The video resources referenced in this topic stem from three sources. The first are by an instructor not at all associated or affiliated or (thus far) even known by those of us here at Lertap Central in Western Australia. He has put together a series of YouTube videos having to do with the installation and application of Lertap 5. Quite a nice job he's done, too -- he speaks clearly and his examples are excellent. Here are links to three of his productions; once you're in one of them there may be links to more Lertap-related videos:
YouTube video TD1: Installing Lertap5
YouTube video TD2: Using Lertap 5
YouTube video TD3: Processing a survey
The remaining links on this page, immediately below, lead to some videos made at Lertap Central in 2010 (Coffs Harbour). They require the Adobe Flash Player. Your browser may inform you that it won't play one of these dynamic, totally-captivating videos until you activate Adobe Flash, something that's pretty easy to do.
What was formerly Video (1) has now been removed as it was too long, excessively boring, and obviously indicated a lack of video-making experience. Fortunately, the other videos are shorter and better and note: some of the videos have corresponding "stories/themes" -- they're straightforward webpages, without "movies". Also note that the references provided for each video are more current than the videos themselves, but the videos are still quite good demonstrations of how Lertap works.
The videos do not start at Lertap 101. That was Video(1)'s job. Now that Video(1) is gone, what we hope will serve as a good-enough basic introduction to how Lertap works is this PowerPoint show. The little HelpXplain animated slide show might be useful for Lertap beginners too, and then, how about this webpage?
If you try these videos, be patient when they start as it can sometimes take a few minutes for enough of the video to come through before it will start to play. And note, please: the URLs in these videos will often point to "lertap.curtin.edu.au" (a Curtin University internet domain). As of the year 2019, "lertap5.com" became the domain. A URL such as lertap.curtin.edu.au/lelp.htm would now be lertap5.com/lelp.htm.
(2) SMA Inggris item fixes (14 minutes)
The scene: this "story" involves adjusting the scoring of three multiple-choice items so that they have more than one correct answer. Multiple subtests are set up so that the resulting new test scores can be compared to the original ones. Also demonstrated in the story is the easiest way to exclude items from scoring.
The dataset used in the video is a carefully-developed 50-item English test from Indonesia.
The themes featured in the story may be seen here.
References: giving an item more than one correct answer involves the use of *mws control "cards". These are discussed in Chapter 3 of the manual, and also in Lelp (where you'd want to look at Example C10). Excluding an item may be accomplished in numerous ways; see Lelp. Scoring a test in multiple ways is accomplished by using multiple subtests; each subtest's *col control "card" will be the same.
The last part of the "B-Science" study, also referred to as the "Lertap tips and tricks demo", covers similar material, does not involve a video, and is more recent.
(3) Trigonometry exam demonstration (20 minutes)
This video involves a 40-item test with particularly good statistics (reliability of 0.92, and only two problematic items). Both types of quintile plots are extensively demonstrated and discussed. Well into the video, at the 14:28 mark, a discussion of the "IStats" report begins, with mention of such statistics as the "SMC", "tetrachoric correlations", "eigenvalues", and "principal components".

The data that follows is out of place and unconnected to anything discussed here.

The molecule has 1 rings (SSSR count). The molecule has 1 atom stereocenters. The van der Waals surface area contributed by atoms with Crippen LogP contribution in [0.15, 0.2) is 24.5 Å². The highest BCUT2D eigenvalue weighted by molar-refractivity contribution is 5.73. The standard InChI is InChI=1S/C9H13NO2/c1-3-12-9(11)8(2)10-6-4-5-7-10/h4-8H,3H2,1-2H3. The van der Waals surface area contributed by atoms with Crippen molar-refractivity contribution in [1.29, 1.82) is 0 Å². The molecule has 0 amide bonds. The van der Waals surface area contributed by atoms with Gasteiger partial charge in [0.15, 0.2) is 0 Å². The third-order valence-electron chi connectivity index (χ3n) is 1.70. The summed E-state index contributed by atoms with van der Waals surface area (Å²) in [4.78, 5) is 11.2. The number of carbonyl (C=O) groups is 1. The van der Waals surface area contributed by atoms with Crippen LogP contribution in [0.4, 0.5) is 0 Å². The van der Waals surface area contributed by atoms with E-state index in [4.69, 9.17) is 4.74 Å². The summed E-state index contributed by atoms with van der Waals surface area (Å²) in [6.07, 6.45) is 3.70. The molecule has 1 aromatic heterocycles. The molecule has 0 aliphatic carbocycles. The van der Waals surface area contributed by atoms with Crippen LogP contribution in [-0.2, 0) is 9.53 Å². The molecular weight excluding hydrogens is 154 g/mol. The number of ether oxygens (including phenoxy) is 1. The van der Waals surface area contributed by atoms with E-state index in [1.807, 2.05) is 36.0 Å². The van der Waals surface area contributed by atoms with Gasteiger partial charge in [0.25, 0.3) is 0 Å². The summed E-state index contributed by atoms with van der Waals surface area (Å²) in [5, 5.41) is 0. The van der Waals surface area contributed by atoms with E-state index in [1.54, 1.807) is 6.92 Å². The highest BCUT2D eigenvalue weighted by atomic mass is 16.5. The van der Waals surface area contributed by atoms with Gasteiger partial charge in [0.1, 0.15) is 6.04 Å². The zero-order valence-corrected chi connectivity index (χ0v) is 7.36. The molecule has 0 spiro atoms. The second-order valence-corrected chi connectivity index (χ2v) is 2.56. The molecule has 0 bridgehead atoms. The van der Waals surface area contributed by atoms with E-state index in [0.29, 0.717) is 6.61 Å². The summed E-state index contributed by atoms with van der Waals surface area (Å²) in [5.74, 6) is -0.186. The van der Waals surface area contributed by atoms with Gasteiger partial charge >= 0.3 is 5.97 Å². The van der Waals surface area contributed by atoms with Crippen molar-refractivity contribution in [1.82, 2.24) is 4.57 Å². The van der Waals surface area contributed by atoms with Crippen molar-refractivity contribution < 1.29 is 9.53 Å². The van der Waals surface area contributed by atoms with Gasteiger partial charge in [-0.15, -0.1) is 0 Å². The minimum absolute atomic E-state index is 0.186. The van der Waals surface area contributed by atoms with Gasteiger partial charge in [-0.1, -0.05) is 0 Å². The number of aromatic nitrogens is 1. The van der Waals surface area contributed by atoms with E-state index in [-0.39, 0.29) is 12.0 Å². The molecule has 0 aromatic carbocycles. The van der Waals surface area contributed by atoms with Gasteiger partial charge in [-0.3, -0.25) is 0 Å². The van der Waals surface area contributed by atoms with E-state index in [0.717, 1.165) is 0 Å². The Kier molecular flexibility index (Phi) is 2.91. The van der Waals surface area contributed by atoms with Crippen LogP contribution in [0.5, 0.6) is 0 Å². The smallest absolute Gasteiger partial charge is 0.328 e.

(4) Affective scale demonstration (16 minutes)
The scene: this "story" is based on an affective instrument with 48 Likert items (strongly disagree to strongly agree). The instrument had very low reliability when it was originally scored by a hasty graduate student. Detecting how to correct the scoring involved the use of a Lertap principal-components analysis (had the student paid attention to the wording of the original items, the p-comps analysis would have been unnecessary). The reliability of the instrument jumped to 0.90 once the new scoring procedure was in place.
The themes featured in the story may be seen here.
References: reversing the scoring of Likert items involves the use of a *pol control "card", as discussed in Chapter 6 of the manual, and also in Lelp. Lertap's support for principal components is mentioned in Lelp (where reference is also made to factor analysis); a captivating, inspiring discussion of principal components, scree plots, and their relationship to reliability, as indexed by coefficient alpha, may be found in this paper.
(5) Looking for group differences (29 minutes)
The scene: this group adventure tour uses a 50-item cognitive test from Indonesia, involving almost 17,000 high school students. The "Breakout score by groups" option is applied to see if there were differences in test performance by gender. Answering this question involves an analysis of variance, followed by a boxplot. This is followed, at the 11-minute mark, by use of "Ibreaks", the "Item responses by groups" option, used to see if there may have been response differences, by gender, on each of the 50 items. Response plots are created, more analysis of variance tables are drooled over, and then differential item functioning (DIF) methods are applied to index the extent of gender response differences, per item. (To see an example of how to create empirical DIF graphs, scroll in to just beyond the 24-minute mark.)
References: Lelp! Look to Lelp for the friendly web pages which underpin this tour. The "Breakout score by groups" option is here, and the material on "Ibreaks" is here. A truly top-flight reference, one of the hottest Lertap reference documents ever, can be had herewith.